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From Leipzig to LA

Mary Vanhoozer: From Leipzig to LA (2018)


An interdisciplinary retrospective on the Protestant Reformation

Music by Bach and Rodriguez performed by Mary Vanhoozer with an essay on Bach and theology by Kevin Vanhoozer

From Leipzig to LA is Mary's debut solo piano album, which includes the complete keyboard partitas of J. S. Bach as well as Partita Picosa, a newly commissioned work by composer Josh Rodriguez. 

 

As an avid lover of Early and Baroque music, Mary studied performance practice techniques with renowned lute performer and scholar Paul O’Dette at the Eastman School of Music. These classes gave her deeper insight into the music of J. S. Bach. Her post-graduate work has included learning and recording the complete Bach partitas for keyboard.

From Leipzig to LA, also includes a new commission composed by Josh Rodriguez. Partita Picosa includes older dance forms as well as rhythms and dance forms of contemporary significance. Furthermore, this project was conceived as an interdisciplinary project. Theologian Kevin Vanhoozer lends his insight on Bach and theology in an essay included in the album liner notes. The project as a whole both acknowledges the rich tradition and heritage of classical music as well as welcomes fresh and contemporary perspectives. The album will be available for purchase on Amazon, iTunes, and CD Baby in April 2019. If you are interested in purchasing this 3-disc set, please contact the artist.


Program Notes for Partita Picosa

Like Martin Luther – the Augustinian monk-turned-revolutionary who translated the biblical text from Latin into the people’s German – Bach has taken what once belonged to the elite (represented by the courtly dances) and has made it available to the masses without spoiling its form. My Partita is perhaps the inverse; it was my aim to take the sounds of my time – Latin American folk dances and popular music styles such as rock and electronic dance – and to reimagine them in light of the classical forms of Bach’s time. Furthermore, since this album was conceived as a retrospective on the Protestant Reformation, I wanted to organically weave Christian imagery from Bach, who is self-consciously Christian, into the fabric of the music. Each movement reflects my efforts from a different angle. 

I.               Toccata con salsa

Similar to Bach’s 6th partita, my work opens with a toccata, and its Spanish title loosely means “with hot sauce” – a reference to the spunky Latin American rhythms that percolate throughout. This movement, like the name Hannah, is a palindrome; symmetrical structures are often associated with eternity (as in Olivier Messiaen’s music) because they do not move toward a teleological climax but reflect cyclical patterns instead. After the ragged chords of the middle section, all the previously heard music is played backwards, creating new syncopations throughout familiar textures – ending at the beginning.

II.             Ballerina in a Box (Minuet)

A subtle moodiness underscores an elegant tune that floats through this minuet-like movement. To my mind, I envision a ballerina (perhaps trapped?) in a box. This image also works as a beautiful picture of humanity’s finiteness: movement within a limited space. Death gives life meaning and urgency; theologically speaking, that meaning is refined by the fire of the Word of God – one that claims divine purpose in all things.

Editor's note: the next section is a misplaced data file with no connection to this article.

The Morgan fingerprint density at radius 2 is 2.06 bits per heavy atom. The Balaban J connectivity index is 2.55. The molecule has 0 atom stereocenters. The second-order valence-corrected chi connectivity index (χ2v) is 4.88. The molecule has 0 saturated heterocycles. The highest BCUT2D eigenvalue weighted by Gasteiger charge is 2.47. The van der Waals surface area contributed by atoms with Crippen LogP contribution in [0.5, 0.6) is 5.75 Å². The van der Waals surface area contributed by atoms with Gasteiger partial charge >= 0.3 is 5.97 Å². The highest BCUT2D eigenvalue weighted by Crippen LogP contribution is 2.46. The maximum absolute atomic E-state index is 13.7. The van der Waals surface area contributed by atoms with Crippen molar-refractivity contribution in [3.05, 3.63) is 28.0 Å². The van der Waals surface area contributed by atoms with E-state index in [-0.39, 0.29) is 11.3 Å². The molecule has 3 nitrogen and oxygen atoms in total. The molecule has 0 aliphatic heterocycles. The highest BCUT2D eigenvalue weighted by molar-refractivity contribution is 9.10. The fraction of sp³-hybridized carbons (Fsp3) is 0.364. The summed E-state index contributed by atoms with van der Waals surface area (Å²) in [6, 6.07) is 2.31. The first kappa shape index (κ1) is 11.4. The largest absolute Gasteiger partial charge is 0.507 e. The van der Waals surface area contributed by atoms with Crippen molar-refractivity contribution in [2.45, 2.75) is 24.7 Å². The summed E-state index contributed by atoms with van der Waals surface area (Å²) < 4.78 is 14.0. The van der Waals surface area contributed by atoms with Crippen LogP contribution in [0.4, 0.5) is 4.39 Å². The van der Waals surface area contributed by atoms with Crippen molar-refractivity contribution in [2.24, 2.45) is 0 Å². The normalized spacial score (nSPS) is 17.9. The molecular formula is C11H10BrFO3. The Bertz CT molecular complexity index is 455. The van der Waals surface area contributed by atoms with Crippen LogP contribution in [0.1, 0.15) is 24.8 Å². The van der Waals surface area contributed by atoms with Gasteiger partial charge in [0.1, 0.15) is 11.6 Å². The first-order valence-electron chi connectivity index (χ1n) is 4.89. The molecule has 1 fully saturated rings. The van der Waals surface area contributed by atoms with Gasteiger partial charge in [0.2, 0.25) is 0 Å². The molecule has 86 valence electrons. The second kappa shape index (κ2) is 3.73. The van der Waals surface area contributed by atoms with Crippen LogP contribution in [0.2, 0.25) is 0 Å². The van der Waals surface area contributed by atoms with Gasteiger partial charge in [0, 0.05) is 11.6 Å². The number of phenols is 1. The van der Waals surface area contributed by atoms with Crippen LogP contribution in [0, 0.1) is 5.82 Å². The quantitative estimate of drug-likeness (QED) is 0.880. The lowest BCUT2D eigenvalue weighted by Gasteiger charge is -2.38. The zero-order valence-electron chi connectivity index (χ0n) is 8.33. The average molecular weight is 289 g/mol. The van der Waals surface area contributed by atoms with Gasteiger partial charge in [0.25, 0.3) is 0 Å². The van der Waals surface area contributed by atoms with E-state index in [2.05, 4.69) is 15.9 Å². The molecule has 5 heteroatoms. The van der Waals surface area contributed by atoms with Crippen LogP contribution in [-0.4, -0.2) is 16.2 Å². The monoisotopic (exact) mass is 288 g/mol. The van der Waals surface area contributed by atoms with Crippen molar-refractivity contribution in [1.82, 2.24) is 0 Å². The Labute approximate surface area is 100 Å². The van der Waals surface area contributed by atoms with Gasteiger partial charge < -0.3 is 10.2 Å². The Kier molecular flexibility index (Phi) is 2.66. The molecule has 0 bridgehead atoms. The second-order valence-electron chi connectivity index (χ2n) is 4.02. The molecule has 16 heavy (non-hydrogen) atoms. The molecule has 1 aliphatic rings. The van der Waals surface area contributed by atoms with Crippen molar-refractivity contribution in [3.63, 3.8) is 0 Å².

III.           La Fuga del paralítico (Fugue)

While I did not begin writing my fugue with a specific picture in mind, I began to notice an uneven lilt emerge from the music. This brought to mind an episode from the New Testament where Christ commands a paralytic, “Rise, pick up your bed and go home.” (Gospel of St. Matthew Ch. 9). I imagine a scene of joyous discovery and humor as this man relearns how to walk, run, and dance (hence the title that translates from Spanish as – the flight of the paralytic). Furthermore, the form of a fugue offers the listener a unique picture of a theologically informed life. Sections featuring the subject (principal melody) alternate with improvisation and variations on the subject; in this way, the form reflects the Christian approach to spiritual growth – one in which theological statements (doctrine) are daily improvised upon by the Spirit-led faithful. The ways in which disciples walk may be may differently even though they're following the Way of Jesus Christ.

IV.           Mourning into Dancing (Passacaglia)

Slow and harmonically modest, this passacaglia’s ostinato reflects a sense of emptiness and loss. Halfway through this lament, refrains from a 16th century tune from the Genevan Psalter – a setting of Psalm 30 bearing the lines, “Thou hast turned for me my mourning into dancing…” – descends from the high register of the piano. This modal melody remains as the original ostinato returns, thus transforming the funeral-like 4/4 dirge at the opening into a 3/4 dance. The harmonies are chromatically enriched and the dance concludes with a fragment of Bach’s chorale, Jesu, Joy of Man’s Desiring.
 

V.             EDM Finale

One of the characteristics of electronic dance music (EDM) is the buildup of rhythmic and harmonic tension leading to the “drop” which releases the tension and propels the listener to physical participation. In doing so, a crowd of careworn, broken strangers is unified into a celebration of raucous joy and freedom from self. This movement, that includes a brief quote from Coldplay’s Sky Full of Stars, seeks to communicate the delight of surrender and the new life that comes from letting go.

Josh Rodriguez